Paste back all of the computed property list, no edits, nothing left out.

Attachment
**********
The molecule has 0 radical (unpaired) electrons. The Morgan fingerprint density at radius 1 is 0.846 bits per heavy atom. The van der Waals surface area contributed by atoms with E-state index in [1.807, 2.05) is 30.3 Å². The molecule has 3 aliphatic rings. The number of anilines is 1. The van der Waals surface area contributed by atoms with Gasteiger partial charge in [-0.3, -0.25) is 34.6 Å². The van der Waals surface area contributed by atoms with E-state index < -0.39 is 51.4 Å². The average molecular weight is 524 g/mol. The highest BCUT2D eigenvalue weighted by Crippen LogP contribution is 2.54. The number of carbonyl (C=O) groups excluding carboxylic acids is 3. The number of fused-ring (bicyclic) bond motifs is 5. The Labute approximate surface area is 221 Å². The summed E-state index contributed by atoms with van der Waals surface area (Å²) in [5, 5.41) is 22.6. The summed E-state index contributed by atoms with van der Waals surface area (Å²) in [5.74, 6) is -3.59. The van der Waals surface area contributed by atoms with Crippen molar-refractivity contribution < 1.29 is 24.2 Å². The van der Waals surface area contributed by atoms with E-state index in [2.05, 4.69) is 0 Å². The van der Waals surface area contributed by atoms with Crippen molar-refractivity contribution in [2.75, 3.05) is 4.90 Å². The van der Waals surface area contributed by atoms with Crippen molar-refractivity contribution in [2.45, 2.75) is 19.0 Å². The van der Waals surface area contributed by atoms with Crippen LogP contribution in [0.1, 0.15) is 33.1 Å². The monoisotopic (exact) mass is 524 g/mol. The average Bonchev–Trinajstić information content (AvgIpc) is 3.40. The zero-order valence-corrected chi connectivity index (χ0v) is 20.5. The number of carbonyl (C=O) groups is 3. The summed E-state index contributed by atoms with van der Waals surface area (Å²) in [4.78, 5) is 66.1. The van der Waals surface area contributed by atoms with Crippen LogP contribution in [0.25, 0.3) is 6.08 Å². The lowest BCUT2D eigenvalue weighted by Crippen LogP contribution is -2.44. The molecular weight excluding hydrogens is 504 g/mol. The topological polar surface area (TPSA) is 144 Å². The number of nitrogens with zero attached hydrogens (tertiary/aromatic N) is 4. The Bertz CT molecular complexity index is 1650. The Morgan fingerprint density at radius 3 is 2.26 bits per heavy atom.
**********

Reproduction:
The molecule has 0 radical (unpaired) electrons. The Morgan fingerprint density at radius 1 is 0.846 bits per heavy atom. The van der Waals surface area contributed by atoms with E-state index in [1.807, 2.05) is 30.3 Å². The molecule has 3 aliphatic rings. The number of anilines is 1. The van der Waals surface area contributed by atoms with Gasteiger partial charge in [-0.3, -0.25) is 34.6 Å². The van der Waals surface area contributed by atoms with E-state index < -0.39 is 51.4 Å². The average molecular weight is 524 g/mol. The highest BCUT2D eigenvalue weighted by Crippen LogP contribution is 2.54. The number of carbonyl (C=O) groups excluding carboxylic acids is 3. The number of fused-ring (bicyclic) bond motifs is 5. The Labute approximate surface area is 221 Å². The summed E-state index contributed by atoms with van der Waals surface area (Å²) in [5, 5.41) is 22.6. The summed E-state index contributed by atoms with van der Waals surface area (Å²) in [5.74, 6) is -3.59. The van der Waals surface area contributed by atoms with Crippen molar-refractivity contribution < 1.29 is 24.2 Å². The van der Waals surface area contributed by atoms with E-state index in [2.05, 4.69) is 0 Å². The van der Waals surface area contributed by atoms with Crippen molar-refractivity contribution in [2.75, 3.05) is 4.90 Å². The van der Waals surface area contributed by atoms with Crippen molar-refractivity contribution in [2.45, 2.75) is 19.0 Å². The van der Waals surface area contributed by atoms with Crippen LogP contribution in [0.1, 0.15) is 33.1 Å². The monoisotopic (exact) mass is 524 g/mol. The average Bonchev–Trinajstić information content (AvgIpc) is 3.40. The zero-order valence-corrected chi connectivity index (χ0v) is 20.5. The number of carbonyl (C=O) groups is 3. The summed E-state index contributed by atoms with van der Waals surface area (Å²) in [4.78, 5) is 66.1. The van der Waals surface area contributed by atoms with Crippen LogP contribution in [0.25, 0.3) is 6.08 Å². The lowest BCUT2D eigenvalue weighted by Crippen LogP contribution is -2.44. The molecular weight excluding hydrogens is 504 g/mol. The topological polar surface area (TPSA) is 144 Å². The number of nitrogens with zero attached hydrogens (tertiary/aromatic N) is 4. The Bertz CT molecular complexity index is 1650. The Morgan fingerprint density at radius 3 is 2.26 bits per heavy atom.